[1a] Defendant relies on the language of the royalty clause of the contract, providing that, "Licensee Covenants and Agrees to pay to Licensor, ... the following royalties: For each orienting survey of a well bore, a sum equal to sixteen and two-thirds percent (16 2/3%) of the total charge made by licensee for such orienting service, but in no event shall such royalty be less than the sum of Twenty-five Dollars ($25.00) ..." Similar language appears in subsequent sentences. A royalty is specified "For orienting any tools," and likewise "For orienting pipe." The next clause provides that "It is expressly Understood and Agreed that the royalties herein provided shall be computed from and paid for all orienting services rendered by Licensee from and including January 1, 1938." This language, taken by itself, might be construed to require plaintiff to pay a royalty on any orienting service, whether or not the patented methods were used. Such broad language, however, is to be read in the light of the subject matter of the contract and the apparent intentions of the parties. (Lemm v. Stillwater Land & Cattle Co., 217 Cal. 474 [19 P.2d 785]; Hollander v. Wilson Estate Co., 214 Cal. 582 [7 P.2d 177].) [2] The term royalty ordinarily envisages a duty to make and a corresponding right to receive payments proportionate to the use of patented methods or machines. (Tesra v. Holland Furnace Co., 73 F.2d 553; Western Union Telegraph Co. v. American Bell Telephone Co., (C.C.A. 1st) 125 F. 342; Hubenthal v. Kennedy, 76 Iowa 707 [39 N.W. 694]; Volk v. Volk Mfg. Co., 101 Conn. 594 [126 A. 847]; and see 37 Words and Phrases (Perm. ed.) 809.) [1b] The contract gave plaintiff the right to use methods and devices covered by patents identified in the contract itself as "the subject matter of this [21 Cal. 2d 874] Agreement." Presumably the schedule of payments is based on plaintiff's use of the patented methods. (See National Fireproofing Co. v. Imperishable Silo Co., 63 Ind. App. 183 [112 N.E. 403]; Clancy v. Troy Belting & Supply Co., (C.Cal.App.2d) 157 F. 554; Dodge Mfg. Co. v. Patten, (C.Cal.App.2d) 60 F.2d 676; Tesra v. Holland Furnace Co., supra.) It would be an extraordinary schedule that would be based also on plaintiff's use of methods that were his own property, and the succeeding clause of the contract leads to the conclusion that no such departure from ordinary practice was intended: Licensee "Agrees to keep a true and accurate set of books of account showing ... All transactions in connection with all services rendered under this license ... And further agrees to render a true statement in writing to the licensor ... setting forth a true statement of each service rendered hereunder. ..." The phrases "services rendered under this license," and "service rendered hereunder," are not the equivalent of "all orientation services;" they are limiting phrases that make it unnecessary to account for all services, and indicate that the royalty clause was not intended to apply to transactions in which plaintiff used its own methods.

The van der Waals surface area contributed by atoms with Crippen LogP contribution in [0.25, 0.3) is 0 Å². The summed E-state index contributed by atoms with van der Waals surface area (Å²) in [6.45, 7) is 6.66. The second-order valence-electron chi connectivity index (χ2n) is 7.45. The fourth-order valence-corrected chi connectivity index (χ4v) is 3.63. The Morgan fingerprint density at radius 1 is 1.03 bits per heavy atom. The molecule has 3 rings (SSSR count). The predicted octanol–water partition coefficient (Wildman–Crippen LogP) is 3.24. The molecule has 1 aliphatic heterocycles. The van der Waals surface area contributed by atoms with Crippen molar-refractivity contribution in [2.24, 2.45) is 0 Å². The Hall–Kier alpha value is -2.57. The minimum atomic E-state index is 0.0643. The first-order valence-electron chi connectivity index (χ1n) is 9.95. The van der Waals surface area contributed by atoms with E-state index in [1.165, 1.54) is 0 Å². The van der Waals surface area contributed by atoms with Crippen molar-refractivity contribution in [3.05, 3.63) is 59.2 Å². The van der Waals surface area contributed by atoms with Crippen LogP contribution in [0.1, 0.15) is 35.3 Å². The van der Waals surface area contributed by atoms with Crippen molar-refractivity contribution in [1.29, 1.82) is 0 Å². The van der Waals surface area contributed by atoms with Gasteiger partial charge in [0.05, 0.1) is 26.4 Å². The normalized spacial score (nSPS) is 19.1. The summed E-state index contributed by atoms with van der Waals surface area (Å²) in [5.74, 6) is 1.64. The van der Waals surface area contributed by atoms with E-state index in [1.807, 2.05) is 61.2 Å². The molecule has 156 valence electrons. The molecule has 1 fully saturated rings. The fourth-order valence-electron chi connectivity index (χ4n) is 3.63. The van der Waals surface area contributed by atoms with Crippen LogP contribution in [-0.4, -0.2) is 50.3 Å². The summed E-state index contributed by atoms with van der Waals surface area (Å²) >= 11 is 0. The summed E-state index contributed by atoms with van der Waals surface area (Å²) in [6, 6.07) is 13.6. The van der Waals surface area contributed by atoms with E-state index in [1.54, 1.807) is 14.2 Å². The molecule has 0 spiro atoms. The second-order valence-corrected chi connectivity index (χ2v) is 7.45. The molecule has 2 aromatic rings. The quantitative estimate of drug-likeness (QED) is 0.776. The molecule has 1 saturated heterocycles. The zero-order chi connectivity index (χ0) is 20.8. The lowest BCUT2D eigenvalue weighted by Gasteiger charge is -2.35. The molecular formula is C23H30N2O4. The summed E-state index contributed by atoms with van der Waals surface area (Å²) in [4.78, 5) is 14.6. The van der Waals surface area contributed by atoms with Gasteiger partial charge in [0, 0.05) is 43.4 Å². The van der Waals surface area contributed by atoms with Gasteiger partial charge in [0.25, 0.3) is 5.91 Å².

Defendant itself relies less on the language of the instrument than on the circumstances surrounding the execution of the contract. Defendant had obtained a judgment against plaintiff for infringement of defendant's patents; an accounting had been ordered to determine damages, and plaintiff had commenced an appeal from this judgment. Defendant had several other suits for infringement still pending against plaintiff. There was evidence that plaintiff believed the judgment would be reversed and that the accounting would show that damages were not large; there was also evidence that defendant held the opposite belief. On the basis of defendant's description alone of the conferences, conversations and negotiations preceding the execution of this contract, it would be reasonable to conclude that plaintiff agreed to pay a royalty on all operations to avoid the imposition of a crushing judgment debt, and to obtain methods with which to operate. Plaintiff's evidence, however, indicates that it assigned the patents under which it was then operating to defendant, taking in return a license for the use of those patents and others owned by defendant as a reasonable compromise of a costly lawsuit. There was evidence that the conferences were concerned [21 Cal. 2d 875] almost exclusively with those patents and that there was nothing to suggest that plaintiff pay for methods it might itself devise in the future. As a result of these conferences the contract involved in this suit was executed; defendant and plaintiff entered into a stipulation for the entry of a cash judgment in lieu of the accounting; defendant dismissed the other suits against plaintiff; and contracts were executed by which defendant gave plaintiff a license to use a certain tool, in exchange for a license to use a different tool designed for somewhat similar purposes. These licenses provided for royalties payable on each operation in which the tools were used.